“Cycling George” Hammond’s account of his bike ride

There was a stiff breeze blowing on Saturday 10th September as I set off on my bike for Norfolk churches. I timed my arrival at each one well, managing to dodge the showers. A good number of cyclists checked into my own parish church in Gissing where a flower and produce show was underway, offering refreshments to all comers. A fellow cyclist I met along the way gave me helpful information about electric bikes but for now I am solo-powered. Generous sponsorship from family, friends and neighbours amounted to £250 for Norfolk churches. I got first prize for my potatoes and carrots too at the produce show! So an all-round successful day.

I reached the ‘ripe’ age of 80 this year Although I am lucky to be pretty fit for my age, I hadn’t been out on my bike much recently and was surprised to find that after a day in the saddle I was absolutely bushed. I went to bed at 9.30 and slept like a top until 8.30 the following morning. So if anyone out there is having trouble sleeping, I recommend you “get on your bike”!

I have done the Norfolk Churches bike ride many times before. I think the most distance I ever went was some 53 miles, or was it 53 churches? Whichever sounds most impressive!  I read on the Diocesan website that one hardy soul by the name of Anthony Meynell, who celebrates his 70th birthday this year, was aiming to cycle around 70 churches. A fine undertaking and I hope he did well. I’m sure he did and compared to his efforts mine look like a drop in the ocean. But I thought I would like to take the opportunity of expressing my gratitude to the Trust for all the splendid work you do to help struggling parish churches. I’ve been glad to do my bit in return over the years, partly because the Trust has been very supportive to my own parish church in the past, supporting it with grants towards three major restoration projects. Many of our church buildings are creaking just a bit these days. If I were to live to 500 years of age, then I’m sure many of my parts would be wearing a bit thin!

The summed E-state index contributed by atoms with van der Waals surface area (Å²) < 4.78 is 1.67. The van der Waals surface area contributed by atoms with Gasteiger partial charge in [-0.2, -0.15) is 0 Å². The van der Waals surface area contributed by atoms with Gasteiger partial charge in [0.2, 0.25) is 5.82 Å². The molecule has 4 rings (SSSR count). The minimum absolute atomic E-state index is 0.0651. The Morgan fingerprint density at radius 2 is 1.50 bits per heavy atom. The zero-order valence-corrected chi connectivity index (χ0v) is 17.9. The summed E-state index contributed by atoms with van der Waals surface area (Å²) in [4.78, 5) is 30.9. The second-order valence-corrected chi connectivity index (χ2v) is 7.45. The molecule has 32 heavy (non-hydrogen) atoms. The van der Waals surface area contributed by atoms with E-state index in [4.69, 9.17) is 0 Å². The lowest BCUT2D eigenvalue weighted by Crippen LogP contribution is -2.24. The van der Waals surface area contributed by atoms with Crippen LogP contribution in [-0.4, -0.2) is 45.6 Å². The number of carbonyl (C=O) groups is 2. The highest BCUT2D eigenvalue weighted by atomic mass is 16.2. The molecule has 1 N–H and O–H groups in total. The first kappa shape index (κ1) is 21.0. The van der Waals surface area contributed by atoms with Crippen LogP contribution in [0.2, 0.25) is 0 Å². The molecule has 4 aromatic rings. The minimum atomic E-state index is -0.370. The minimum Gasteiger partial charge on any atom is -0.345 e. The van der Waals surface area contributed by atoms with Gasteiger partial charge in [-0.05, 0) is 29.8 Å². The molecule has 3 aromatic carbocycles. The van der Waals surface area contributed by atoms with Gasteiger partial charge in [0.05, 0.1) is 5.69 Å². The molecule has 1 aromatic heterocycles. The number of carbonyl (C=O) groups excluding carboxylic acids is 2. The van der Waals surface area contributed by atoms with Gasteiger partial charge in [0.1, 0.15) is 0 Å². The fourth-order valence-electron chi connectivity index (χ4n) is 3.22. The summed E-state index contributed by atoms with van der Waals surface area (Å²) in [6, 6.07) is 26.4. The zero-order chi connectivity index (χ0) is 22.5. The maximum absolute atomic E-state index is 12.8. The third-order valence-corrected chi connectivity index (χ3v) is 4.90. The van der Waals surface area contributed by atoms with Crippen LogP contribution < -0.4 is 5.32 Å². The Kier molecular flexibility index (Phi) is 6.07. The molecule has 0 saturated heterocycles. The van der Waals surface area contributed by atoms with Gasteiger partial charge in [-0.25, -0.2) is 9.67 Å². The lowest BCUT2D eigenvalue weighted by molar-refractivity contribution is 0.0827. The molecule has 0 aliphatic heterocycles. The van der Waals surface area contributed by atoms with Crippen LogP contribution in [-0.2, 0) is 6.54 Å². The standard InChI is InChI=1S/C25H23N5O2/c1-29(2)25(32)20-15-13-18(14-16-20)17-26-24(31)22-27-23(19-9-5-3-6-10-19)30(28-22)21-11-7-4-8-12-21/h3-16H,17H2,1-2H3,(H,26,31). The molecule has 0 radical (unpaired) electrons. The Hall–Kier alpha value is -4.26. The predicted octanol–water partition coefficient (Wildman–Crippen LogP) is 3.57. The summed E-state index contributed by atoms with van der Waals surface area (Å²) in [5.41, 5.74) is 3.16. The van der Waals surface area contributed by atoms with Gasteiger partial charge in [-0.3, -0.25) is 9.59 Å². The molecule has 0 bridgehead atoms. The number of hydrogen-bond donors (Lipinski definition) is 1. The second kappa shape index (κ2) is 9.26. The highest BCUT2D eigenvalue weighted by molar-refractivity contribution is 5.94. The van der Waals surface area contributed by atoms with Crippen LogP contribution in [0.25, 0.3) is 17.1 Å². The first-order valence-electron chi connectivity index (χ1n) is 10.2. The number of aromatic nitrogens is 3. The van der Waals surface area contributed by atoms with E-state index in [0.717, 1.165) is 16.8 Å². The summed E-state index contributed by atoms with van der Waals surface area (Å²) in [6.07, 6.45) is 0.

My wife and I love visiting Norfolk churches, many of them helped by grants. We have a particular spot for round towers. Our own church has one – restored in 2000 – so forgive my bias! If you haven’t yet visited Grade I listed St Mary the Virgin, Gissing, you’ve missed a treat. We have carved medieval angels in the double hammerbeam roof and there are some interesting Norman features. Our church is open seven days a week from around 9am until tea-time, or dusk in winter.  Members of The Round Tower Society recently paid a group visit, so look out for a report in the next issue of their magazine.

In this quiet corner of south Norfolk, the church on the edge of neighbouring Tivetshall St Margaret is also open every day and well worth a visit. When you step through the door, you feel as if you are in a time warp. The church has a most beautiful Elizabethan tympanum in the chancel arch that was featured, several years ago, in a split second bit of screen-time during a programme/series on churches presented by David Dimbleby. Watch the steep steps down immediately inside the door!

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